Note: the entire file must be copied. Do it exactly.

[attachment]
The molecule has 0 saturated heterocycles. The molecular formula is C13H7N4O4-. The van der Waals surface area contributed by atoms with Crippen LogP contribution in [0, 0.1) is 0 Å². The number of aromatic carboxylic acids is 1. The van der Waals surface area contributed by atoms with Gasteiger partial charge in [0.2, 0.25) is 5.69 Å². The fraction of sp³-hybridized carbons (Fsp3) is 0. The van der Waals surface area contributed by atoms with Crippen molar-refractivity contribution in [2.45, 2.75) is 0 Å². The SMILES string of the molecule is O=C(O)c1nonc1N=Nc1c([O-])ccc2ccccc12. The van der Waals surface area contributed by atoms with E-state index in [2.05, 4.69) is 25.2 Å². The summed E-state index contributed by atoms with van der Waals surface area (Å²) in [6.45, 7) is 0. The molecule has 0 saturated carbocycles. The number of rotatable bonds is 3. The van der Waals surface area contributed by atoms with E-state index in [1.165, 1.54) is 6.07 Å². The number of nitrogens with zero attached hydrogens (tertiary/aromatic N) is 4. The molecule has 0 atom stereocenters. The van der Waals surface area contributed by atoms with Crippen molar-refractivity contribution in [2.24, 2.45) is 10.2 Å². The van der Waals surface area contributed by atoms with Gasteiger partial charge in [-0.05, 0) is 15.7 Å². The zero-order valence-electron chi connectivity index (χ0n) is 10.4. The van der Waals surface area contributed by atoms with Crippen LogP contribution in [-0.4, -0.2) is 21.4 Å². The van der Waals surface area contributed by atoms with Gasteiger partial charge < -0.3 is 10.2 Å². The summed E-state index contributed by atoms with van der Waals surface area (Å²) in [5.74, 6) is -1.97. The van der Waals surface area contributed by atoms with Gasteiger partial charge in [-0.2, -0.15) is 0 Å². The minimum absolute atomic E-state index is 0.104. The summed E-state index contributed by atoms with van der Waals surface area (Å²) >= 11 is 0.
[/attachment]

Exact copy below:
The molecule has 0 saturated heterocycles. The molecular formula is C13H7N4O4-. The van der Waals surface area contributed by atoms with Crippen LogP contribution in [0, 0.1) is 0 Å². The number of aromatic carboxylic acids is 1. The van der Waals surface area contributed by atoms with Gasteiger partial charge in [0.2, 0.25) is 5.69 Å². The fraction of sp³-hybridized carbons (Fsp3) is 0. The van der Waals surface area contributed by atoms with Crippen molar-refractivity contribution in [2.45, 2.75) is 0 Å². The SMILES string of the molecule is O=C(O)c1nonc1N=Nc1c([O-])ccc2ccccc12. The van der Waals surface area contributed by atoms with E-state index in [2.05, 4.69) is 25.2 Å². The summed E-state index contributed by atoms with van der Waals surface area (Å²) in [6.45, 7) is 0. The molecule has 0 saturated carbocycles. The number of rotatable bonds is 3. The van der Waals surface area contributed by atoms with E-state index in [1.165, 1.54) is 6.07 Å². The number of nitrogens with zero attached hydrogens (tertiary/aromatic N) is 4. The molecule has 0 atom stereocenters. The van der Waals surface area contributed by atoms with Crippen molar-refractivity contribution in [2.24, 2.45) is 10.2 Å². The van der Waals surface area contributed by atoms with Gasteiger partial charge in [-0.05, 0) is 15.7 Å². The zero-order valence-electron chi connectivity index (χ0n) is 10.4. The van der Waals surface area contributed by atoms with Crippen LogP contribution in [-0.4, -0.2) is 21.4 Å². The van der Waals surface area contributed by atoms with Gasteiger partial charge < -0.3 is 10.2 Å². The summed E-state index contributed by atoms with van der Waals surface area (Å²) in [5.74, 6) is -1.97. The van der Waals surface area contributed by atoms with Gasteiger partial charge in [-0.2, -0.15) is 0 Å². The minimum absolute atomic E-state index is 0.104. The summed E-state index contributed by atoms with van der Waals surface area (Å²) >= 11 is 0.